Why Your Shampoo May Be Hazardous To Your Health

How toxic is your shampoo? More than you might think! That bottle which promises you thick, luxurious lather and beautiful bubbles may not only be damaging your hair, but its ingredients could also lead to diseases, hair thinning and loss, and even scalp damage.

The culprits behind the dangers in most shampoos are surfactants called Sodium Laurel Sulfate (SLS) and related compounds. SLS is possibly the most dangerous ingredient a consumer can find in most shampoos. So potent is SLS, studies have linked it to serious skin and scalp irritation and disease, hair loss and damage and the ability of the chemical to create nitrate compounds which have been linked to cancer and cell damage.
SLS is often disguised by a variety of chemical names such as diethanolime) (DEA, triethanolamine (TEA) and monoethanolamine (MEA). All are common in almost all shampoos. These ingredients, plus other equally dangerous cousins to SLS, such as Sodium Laurel Sulfate, Sodium Laureth Sulfate, Disodium Laureth Sulfosucinate are made by separating Lauric acid from coconut oil and treating with sulfuric acid, or by making lauric acid synthetically, or Lauamide MEA, Cocamide DEA, Cocamide MEA, made from Lauric acid and ammonia. Even hair care products that label themselves as “natural” may contain these potentially fatal ingredients.

Sodium Laurel Sulfate. Three words that every consumer of hair care products should be aware of and know what they mean. Read your shampoo’s label and you’ll probably find it contains Sodium Laurel Sulfate (SLS), or one of its derivatives, such as Sodium Laureth Sulfate (SLES). DEA, TEA or MEA. It is a chemically toxic surfactant, which means it is a wetting and foaming agent. The purpose of SLS is to lower the surface tension in the water, allowing the shampoo to spread out more easily and to penetrate when it is applied to the hair. Additionally, since manufacturers believe that consumers equate lots of suds with cleaning strength, SLS gives a high level of foaming power to the product. It is a chemical ingredient very similar to liquid dishwashing soap. In fact, traditionally, it was used in industrial factories as a compound to degrease engines. And consumers should be aware that compounds found in SLS are hazardous. In “Dangerous Beauty” by Mark Fearer, it is revealed that “… in tests, animals that were exposed to SLS experienced eye damage, along with depression, labored breathing, diarrhea, severe skin irritation, corrosion and death.”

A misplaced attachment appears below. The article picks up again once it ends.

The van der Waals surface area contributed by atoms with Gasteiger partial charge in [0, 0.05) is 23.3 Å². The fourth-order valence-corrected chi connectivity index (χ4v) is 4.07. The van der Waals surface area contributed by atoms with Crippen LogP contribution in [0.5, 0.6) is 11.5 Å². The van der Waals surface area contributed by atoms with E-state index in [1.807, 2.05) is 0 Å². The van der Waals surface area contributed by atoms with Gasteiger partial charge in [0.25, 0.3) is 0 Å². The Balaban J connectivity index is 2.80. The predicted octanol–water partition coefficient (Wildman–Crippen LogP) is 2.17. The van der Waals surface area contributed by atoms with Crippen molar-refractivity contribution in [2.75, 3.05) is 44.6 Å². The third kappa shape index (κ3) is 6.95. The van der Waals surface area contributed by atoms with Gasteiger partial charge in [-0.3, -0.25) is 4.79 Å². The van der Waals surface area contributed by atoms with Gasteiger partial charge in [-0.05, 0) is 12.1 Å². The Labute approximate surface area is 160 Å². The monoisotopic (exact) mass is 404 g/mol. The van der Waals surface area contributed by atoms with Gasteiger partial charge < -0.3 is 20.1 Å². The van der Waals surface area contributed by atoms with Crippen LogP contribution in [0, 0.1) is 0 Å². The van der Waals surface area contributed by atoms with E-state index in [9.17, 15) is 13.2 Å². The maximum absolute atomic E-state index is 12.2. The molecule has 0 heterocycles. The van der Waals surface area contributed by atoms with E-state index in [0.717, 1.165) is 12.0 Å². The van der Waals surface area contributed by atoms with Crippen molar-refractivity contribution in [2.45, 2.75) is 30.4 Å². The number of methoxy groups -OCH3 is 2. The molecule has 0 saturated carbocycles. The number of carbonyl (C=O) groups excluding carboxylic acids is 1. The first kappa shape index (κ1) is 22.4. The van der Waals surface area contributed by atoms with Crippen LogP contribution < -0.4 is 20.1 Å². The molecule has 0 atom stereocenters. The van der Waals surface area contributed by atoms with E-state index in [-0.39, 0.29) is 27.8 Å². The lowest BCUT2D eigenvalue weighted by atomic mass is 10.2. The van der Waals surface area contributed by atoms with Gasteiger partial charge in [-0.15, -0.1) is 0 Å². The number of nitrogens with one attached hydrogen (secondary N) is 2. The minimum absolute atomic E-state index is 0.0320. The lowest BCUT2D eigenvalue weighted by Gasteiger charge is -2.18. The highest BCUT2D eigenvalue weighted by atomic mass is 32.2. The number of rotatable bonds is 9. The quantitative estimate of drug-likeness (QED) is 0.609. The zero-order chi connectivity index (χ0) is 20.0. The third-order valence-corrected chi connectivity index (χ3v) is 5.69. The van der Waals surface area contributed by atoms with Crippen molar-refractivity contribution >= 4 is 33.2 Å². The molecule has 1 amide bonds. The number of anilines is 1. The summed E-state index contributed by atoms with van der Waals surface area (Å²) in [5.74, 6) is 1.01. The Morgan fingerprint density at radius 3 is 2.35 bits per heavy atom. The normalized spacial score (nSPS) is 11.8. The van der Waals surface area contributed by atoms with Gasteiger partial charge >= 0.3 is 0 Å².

The American College of Toxicology states that SLS and its cousin Sodium Laureth Sulfate (SLES) can cause malformation in children’s eyes. Other research indicates SLS may harm the immune system, especially within the skin. Cosmetic Science reports that the detergent action of SLS may damage the derma’s cellular ability to maintain moisture. This is why there are many reports of dryness, roughness and redness and brittle skin by users of shampoos that contain this harmful ingredient. So potent a chemical is SLS, scientists in Japan have used SLS as a laboratory agent to deliberately cause mutations in test tube bacteria, changing the genetic information found in the bacteria’s DNA.

Despite the lather, products containing SLS does not mean one is cleaning the hair in a healthy fashion. The cleaning power is overwhelming, stripping the hair. This is why people often use a conditioner after shampooing with SLS, in order to put “manageability” back. And, usually, the conditioner contains more chemicals, creating a viscous cycle guaranteed to result in dry, brittle, lifeless hair and damage to the skin, scalp and hair.

SLS does more than strip the hair of its natural oils. It removes beneficial bacteria that are essential to maintaining a healthy scalp and head of hair. Once the “good” bacteria have been vanquished, harmful germs have an open playing field, resulting in rashes, hair loss and allergic reactions.